Think of the turbulent decades in the US that enveloped the 1969 moon landing: the 1950s, with protests at racial segregation; the 1960s, a time of sexual revolution, assassinations and riots; the 1970s, the denouement of the Vietnam war.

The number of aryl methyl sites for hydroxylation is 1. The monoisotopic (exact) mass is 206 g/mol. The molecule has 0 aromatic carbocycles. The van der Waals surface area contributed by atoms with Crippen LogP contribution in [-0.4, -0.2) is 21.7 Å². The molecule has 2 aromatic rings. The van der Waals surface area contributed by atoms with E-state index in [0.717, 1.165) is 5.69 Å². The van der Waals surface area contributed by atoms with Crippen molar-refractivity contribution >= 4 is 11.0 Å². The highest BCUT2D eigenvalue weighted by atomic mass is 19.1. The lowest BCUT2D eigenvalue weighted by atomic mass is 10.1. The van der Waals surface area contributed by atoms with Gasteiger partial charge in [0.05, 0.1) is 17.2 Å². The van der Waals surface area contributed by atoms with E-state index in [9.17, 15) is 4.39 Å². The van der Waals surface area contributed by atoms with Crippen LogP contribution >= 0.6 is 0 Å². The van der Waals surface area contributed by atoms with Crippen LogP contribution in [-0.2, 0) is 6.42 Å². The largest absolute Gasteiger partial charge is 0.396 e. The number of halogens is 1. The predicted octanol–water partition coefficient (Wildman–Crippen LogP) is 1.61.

Amid this unsettling chronological sweep, the Apollo 11 mission and its historic moon walk has taken on the feel of a single, unifying moment. It is as if, Charles Fishman writes in One Giant Leap, “on a summer day in 1969, three men climbed into a rocket, flew to the moon, pulled on their spacesuits, took one small step, planted the American flag, and then came home”...

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